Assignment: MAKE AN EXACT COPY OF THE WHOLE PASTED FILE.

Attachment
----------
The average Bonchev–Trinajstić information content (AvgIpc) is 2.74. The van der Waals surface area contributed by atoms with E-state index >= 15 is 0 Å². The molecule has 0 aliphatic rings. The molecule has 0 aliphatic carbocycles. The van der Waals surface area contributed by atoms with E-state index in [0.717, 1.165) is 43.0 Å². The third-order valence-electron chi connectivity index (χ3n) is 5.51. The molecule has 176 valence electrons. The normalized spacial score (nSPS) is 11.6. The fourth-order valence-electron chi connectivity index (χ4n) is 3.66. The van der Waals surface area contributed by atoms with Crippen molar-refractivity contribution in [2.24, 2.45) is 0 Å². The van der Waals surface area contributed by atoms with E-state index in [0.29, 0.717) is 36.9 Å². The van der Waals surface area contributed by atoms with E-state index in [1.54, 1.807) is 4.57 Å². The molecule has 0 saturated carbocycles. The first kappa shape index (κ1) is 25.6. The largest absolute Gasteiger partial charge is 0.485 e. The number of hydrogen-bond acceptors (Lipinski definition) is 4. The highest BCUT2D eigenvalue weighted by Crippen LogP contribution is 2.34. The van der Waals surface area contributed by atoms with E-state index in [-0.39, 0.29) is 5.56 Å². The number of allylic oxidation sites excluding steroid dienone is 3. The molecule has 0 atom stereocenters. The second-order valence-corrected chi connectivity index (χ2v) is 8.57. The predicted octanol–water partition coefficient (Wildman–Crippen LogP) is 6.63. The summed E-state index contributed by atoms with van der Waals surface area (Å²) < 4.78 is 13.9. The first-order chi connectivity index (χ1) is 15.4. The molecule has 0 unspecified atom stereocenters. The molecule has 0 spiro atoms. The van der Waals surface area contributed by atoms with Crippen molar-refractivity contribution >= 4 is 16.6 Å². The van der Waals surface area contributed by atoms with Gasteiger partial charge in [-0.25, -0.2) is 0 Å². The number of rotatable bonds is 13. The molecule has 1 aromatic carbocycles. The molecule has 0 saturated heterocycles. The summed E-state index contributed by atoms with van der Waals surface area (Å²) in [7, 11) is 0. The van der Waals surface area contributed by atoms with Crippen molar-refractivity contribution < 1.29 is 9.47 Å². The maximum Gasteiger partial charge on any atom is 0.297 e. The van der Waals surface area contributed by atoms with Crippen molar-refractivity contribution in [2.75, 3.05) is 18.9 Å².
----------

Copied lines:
The average Bonchev–Trinajstić information content (AvgIpc) is 2.74. The van der Waals surface area contributed by atoms with E-state index >= 15 is 0 Å². The molecule has 0 aliphatic rings. The molecule has 0 aliphatic carbocycles. The van der Waals surface area contributed by atoms with E-state index in [0.717, 1.165) is 43.0 Å². The third-order valence-electron chi connectivity index (χ3n) is 5.51. The molecule has 176 valence electrons. The normalized spacial score (nSPS) is 11.6. The fourth-order valence-electron chi connectivity index (χ4n) is 3.66. The van der Waals surface area contributed by atoms with Crippen molar-refractivity contribution in [2.24, 2.45) is 0 Å². The van der Waals surface area contributed by atoms with E-state index in [0.29, 0.717) is 36.9 Å². The van der Waals surface area contributed by atoms with E-state index in [1.54, 1.807) is 4.57 Å². The molecule has 0 saturated carbocycles. The first kappa shape index (κ1) is 25.6. The largest absolute Gasteiger partial charge is 0.485 e. The number of hydrogen-bond acceptors (Lipinski definition) is 4. The highest BCUT2D eigenvalue weighted by Crippen LogP contribution is 2.34. The van der Waals surface area contributed by atoms with E-state index in [-0.39, 0.29) is 5.56 Å². The number of allylic oxidation sites excluding steroid dienone is 3. The molecule has 0 atom stereocenters. The second-order valence-corrected chi connectivity index (χ2v) is 8.57. The predicted octanol–water partition coefficient (Wildman–Crippen LogP) is 6.63. The summed E-state index contributed by atoms with van der Waals surface area (Å²) < 4.78 is 13.9. The first-order chi connectivity index (χ1) is 15.4. The molecule has 0 unspecified atom stereocenters. The molecule has 0 spiro atoms. The van der Waals surface area contributed by atoms with Crippen molar-refractivity contribution >= 4 is 16.6 Å². The van der Waals surface area contributed by atoms with Gasteiger partial charge in [-0.25, -0.2) is 0 Å². The number of rotatable bonds is 13. The molecule has 1 aromatic carbocycles. The molecule has 0 saturated heterocycles. The summed E-state index contributed by atoms with van der Waals surface area (Å²) in [7, 11) is 0. The van der Waals surface area contributed by atoms with Crippen molar-refractivity contribution < 1.29 is 9.47 Å². The maximum Gasteiger partial charge on any atom is 0.297 e. The van der Waals surface area contributed by atoms with Crippen molar-refractivity contribution in [2.75, 3.05) is 18.9 Å².